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Ashtanga Myths: Debunked and Explained
Posted on: by Alistair

The practice of Ashtanga yoga contains a great deal of myth and secrecy – to such an extent that I recall an early teacher of mine mentioning that, in sixth series, one is expected to be able to “stop their heart”. Is this true? Well, Sri T. Krishnamacharya was renowned for demonstrating such feats for the benefits of Western scientists…

But often we are told that we lose the benefit of the practice if we don’t follow the regimented practice in the manner in which it is taught in Mysore, India. While the video accurately depicts how dogmatic practitioners can be, I’d like to dispel certain myths and provide insight as to why other advice is to be heeded.

  • Don’t drink the water
    First timers in an Ashtanga class are often surprised to be chided for drinking water at any point during their practice. Many supposed reasons for this exist (keep the stomach empty, it’s distracting, etc) but it is in fact a simple case of maintaining a single direction of movement.

    The practice of Ashtanga creates an internal movement from the thick structures (organs, bones, etc) to the hollow structures (blood vessels, digestive tract). This movement is to carry away the Ama (toxins) and Mala (wastes) that have become trapped in the body.

    By drinking water during practice you are encouraging physiological confusion because hydration occurs in the opposite direction – from hollow structures to thick structures. So leave the water until after savasana to ensure efficient “detoxing” through practice.

    Incidentally, this shows the difference between exercise and yoga – exercise makes you thirsty because it promotes a movement that is contrary to what is found in the practice of yoga. If you are getting thirsty during your practice, have your teacher look more closely at how you are practicing and a trip to an experienced healer might be appropriate.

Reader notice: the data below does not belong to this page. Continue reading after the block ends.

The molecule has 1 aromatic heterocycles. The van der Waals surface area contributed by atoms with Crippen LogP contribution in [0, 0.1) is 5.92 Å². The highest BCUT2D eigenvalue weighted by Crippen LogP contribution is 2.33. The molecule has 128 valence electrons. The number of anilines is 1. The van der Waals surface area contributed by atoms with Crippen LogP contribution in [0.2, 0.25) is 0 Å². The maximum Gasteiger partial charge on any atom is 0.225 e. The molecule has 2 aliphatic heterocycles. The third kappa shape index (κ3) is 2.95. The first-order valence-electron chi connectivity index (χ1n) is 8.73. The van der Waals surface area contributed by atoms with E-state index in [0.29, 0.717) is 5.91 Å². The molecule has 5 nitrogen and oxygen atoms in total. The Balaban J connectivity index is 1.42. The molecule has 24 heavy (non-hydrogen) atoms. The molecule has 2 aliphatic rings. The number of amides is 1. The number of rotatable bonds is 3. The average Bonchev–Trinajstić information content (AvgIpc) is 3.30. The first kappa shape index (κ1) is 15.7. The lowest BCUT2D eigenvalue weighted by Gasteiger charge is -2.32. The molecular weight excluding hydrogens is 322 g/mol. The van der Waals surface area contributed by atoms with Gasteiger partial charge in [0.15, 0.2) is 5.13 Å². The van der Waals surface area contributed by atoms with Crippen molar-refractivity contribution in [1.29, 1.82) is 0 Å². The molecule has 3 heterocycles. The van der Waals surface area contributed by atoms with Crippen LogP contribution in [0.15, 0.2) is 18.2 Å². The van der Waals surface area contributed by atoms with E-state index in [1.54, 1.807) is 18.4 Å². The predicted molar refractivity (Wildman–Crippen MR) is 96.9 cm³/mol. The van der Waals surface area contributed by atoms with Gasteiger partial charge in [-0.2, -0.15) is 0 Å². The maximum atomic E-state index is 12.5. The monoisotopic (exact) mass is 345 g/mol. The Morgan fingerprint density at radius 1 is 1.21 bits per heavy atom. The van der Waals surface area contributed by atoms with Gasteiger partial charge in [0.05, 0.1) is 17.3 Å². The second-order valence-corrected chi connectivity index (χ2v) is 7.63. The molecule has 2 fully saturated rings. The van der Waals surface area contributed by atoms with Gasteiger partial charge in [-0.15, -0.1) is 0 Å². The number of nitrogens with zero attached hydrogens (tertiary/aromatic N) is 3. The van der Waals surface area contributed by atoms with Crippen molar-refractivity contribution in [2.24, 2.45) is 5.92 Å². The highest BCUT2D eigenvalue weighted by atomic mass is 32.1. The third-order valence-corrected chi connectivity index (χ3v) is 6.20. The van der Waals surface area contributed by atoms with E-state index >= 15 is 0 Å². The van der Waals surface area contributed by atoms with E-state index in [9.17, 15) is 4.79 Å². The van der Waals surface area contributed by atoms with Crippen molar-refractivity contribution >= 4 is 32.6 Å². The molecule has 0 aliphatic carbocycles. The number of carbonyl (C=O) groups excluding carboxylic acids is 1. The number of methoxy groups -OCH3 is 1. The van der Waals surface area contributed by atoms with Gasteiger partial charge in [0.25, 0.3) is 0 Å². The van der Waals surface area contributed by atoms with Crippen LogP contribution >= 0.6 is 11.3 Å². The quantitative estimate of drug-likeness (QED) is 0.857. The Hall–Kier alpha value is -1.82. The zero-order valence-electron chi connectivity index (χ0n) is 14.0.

• Don’t incessantly towel off
    There’s no mystical reason for keeping your towel at arm’s length, as Nancy Gilgoff succintly puts it:

    wiping down after every pose breaks the flow of the practice.

    A degree of towelling off is necessary if the studio is toasty and you’re generating a fair amount of perspiration but be aware of developing an unconscious tic whereby you reach for your towel after each vinyasa.

  • Don’t skip the final pose
    For many people with busy schedules there doesn’t seem to be much benefit from lying around for 10 minutes at the end of practice. We all need to be somewhere after practice, don’t we?

    David Williams teaches intelligently that during savasana

    the prana created during the practice is absorbed.

    I think that’s reason enough to chill on your mat for a little longer than you intend to. As a guide, you can rest assured (har, har) that when the sweat on your body has dried, you can move on to your next intention.

  • This is how it’s done in Mysore
    Buddha eschewed the written word for fear of dogma over experience.

    Rely on your teacher for experience in the beginning, but after a decade of practice go inside and you may find that stepping 3 feet apart is be the norm in Mysore but you need another 6 inches to properly open up.

  • Be a veggie
    All the talk of non-harming would have you believe that it’s a yogi requirement to become a vegetarian the moment you step outside first yoga class. But dietary habits, like everything else in the practice, is a part of a larger process.